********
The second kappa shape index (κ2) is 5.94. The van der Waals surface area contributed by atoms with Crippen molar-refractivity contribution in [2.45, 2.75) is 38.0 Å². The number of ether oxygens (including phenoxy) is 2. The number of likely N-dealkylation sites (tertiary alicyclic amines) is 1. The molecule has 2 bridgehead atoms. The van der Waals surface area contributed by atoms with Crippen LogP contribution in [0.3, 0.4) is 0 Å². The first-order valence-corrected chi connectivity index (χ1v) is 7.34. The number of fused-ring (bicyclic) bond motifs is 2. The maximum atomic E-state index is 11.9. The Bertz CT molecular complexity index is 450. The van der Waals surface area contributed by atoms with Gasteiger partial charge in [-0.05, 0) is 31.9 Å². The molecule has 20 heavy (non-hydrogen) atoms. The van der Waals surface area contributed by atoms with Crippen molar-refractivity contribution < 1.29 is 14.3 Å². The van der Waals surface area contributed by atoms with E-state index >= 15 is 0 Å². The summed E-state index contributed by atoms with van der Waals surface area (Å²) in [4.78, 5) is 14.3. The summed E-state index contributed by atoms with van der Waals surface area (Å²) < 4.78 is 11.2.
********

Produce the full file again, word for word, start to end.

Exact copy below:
The second kappa shape index (κ2) is 5.94. The van der Waals surface area contributed by atoms with Crippen molar-refractivity contribution in [2.45, 2.75) is 38.0 Å². The number of ether oxygens (including phenoxy) is 2. The number of likely N-dealkylation sites (tertiary alicyclic amines) is 1. The molecule has 2 bridgehead atoms. The van der Waals surface area contributed by atoms with Crippen LogP contribution in [0.3, 0.4) is 0 Å². The first-order valence-corrected chi connectivity index (χ1v) is 7.34. The number of fused-ring (bicyclic) bond motifs is 2. The maximum atomic E-state index is 11.9. The Bertz CT molecular complexity index is 450. The van der Waals surface area contributed by atoms with Gasteiger partial charge in [-0.05, 0) is 31.9 Å². The molecule has 20 heavy (non-hydrogen) atoms. The van der Waals surface area contributed by atoms with Crippen molar-refractivity contribution < 1.29 is 14.3 Å². The van der Waals surface area contributed by atoms with E-state index >= 15 is 0 Å². The summed E-state index contributed by atoms with van der Waals surface area (Å²) in [4.78, 5) is 14.3. The summed E-state index contributed by atoms with van der Waals surface area (Å²) < 4.78 is 11.2.